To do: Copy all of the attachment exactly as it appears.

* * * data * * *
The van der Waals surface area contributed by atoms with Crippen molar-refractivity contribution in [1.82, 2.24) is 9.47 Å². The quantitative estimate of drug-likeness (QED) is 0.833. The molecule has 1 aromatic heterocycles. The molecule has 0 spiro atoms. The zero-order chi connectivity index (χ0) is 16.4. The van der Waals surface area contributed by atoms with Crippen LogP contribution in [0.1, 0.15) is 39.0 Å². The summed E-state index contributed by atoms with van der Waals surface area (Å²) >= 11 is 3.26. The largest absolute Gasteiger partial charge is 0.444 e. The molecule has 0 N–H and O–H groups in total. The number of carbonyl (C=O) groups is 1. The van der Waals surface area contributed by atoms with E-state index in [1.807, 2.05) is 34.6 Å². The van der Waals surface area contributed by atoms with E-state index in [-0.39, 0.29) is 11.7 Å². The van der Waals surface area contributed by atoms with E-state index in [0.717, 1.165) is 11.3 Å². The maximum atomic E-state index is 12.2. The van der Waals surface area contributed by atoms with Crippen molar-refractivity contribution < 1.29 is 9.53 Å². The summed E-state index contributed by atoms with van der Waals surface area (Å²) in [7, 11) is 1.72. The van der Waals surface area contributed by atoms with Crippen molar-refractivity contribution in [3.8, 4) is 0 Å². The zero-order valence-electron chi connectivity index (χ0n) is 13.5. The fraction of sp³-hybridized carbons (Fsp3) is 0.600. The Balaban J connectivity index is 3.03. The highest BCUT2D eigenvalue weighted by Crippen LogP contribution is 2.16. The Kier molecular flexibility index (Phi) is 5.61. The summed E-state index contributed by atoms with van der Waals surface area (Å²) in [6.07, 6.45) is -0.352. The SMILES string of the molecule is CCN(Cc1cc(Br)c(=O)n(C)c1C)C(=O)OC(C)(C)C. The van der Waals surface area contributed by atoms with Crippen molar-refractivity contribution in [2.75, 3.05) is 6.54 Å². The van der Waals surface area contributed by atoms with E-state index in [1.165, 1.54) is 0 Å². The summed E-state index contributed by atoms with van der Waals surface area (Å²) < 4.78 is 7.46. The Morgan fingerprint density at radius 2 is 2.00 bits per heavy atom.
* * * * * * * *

The van der Waals surface area contributed by atoms with Crippen molar-refractivity contribution in [1.82, 2.24) is 9.47 Å². The quantitative estimate of drug-likeness (QED) is 0.833. The molecule has 1 aromatic heterocycles. The molecule has 0 spiro atoms. The zero-order chi connectivity index (χ0) is 16.4. The van der Waals surface area contributed by atoms with Crippen LogP contribution in [0.1, 0.15) is 39.0 Å². The summed E-state index contributed by atoms with van der Waals surface area (Å²) >= 11 is 3.26. The largest absolute Gasteiger partial charge is 0.444 e. The molecule has 0 N–H and O–H groups in total. The number of carbonyl (C=O) groups is 1. The van der Waals surface area contributed by atoms with E-state index in [1.807, 2.05) is 34.6 Å². The van der Waals surface area contributed by atoms with E-state index in [-0.39, 0.29) is 11.7 Å². The van der Waals surface area contributed by atoms with E-state index in [0.717, 1.165) is 11.3 Å². The maximum atomic E-state index is 12.2. The van der Waals surface area contributed by atoms with Crippen molar-refractivity contribution < 1.29 is 9.53 Å². The summed E-state index contributed by atoms with van der Waals surface area (Å²) in [7, 11) is 1.72. The van der Waals surface area contributed by atoms with Crippen molar-refractivity contribution in [3.8, 4) is 0 Å². The zero-order valence-electron chi connectivity index (χ0n) is 13.5. The fraction of sp³-hybridized carbons (Fsp3) is 0.600. The Balaban J connectivity index is 3.03. The highest BCUT2D eigenvalue weighted by Crippen LogP contribution is 2.16. The Kier molecular flexibility index (Phi) is 5.61. The summed E-state index contributed by atoms with van der Waals surface area (Å²) in [6.07, 6.45) is -0.352. The SMILES string of the molecule is CCN(Cc1cc(Br)c(=O)n(C)c1C)C(=O)OC(C)(C)C. The van der Waals surface area contributed by atoms with Crippen molar-refractivity contribution in [2.75, 3.05) is 6.54 Å². The van der Waals surface area contributed by atoms with E-state index in [1.165, 1.54) is 0 Å². The summed E-state index contributed by atoms with van der Waals surface area (Å²) < 4.78 is 7.46. The Morgan fingerprint density at radius 2 is 2.00 bits per heavy atom.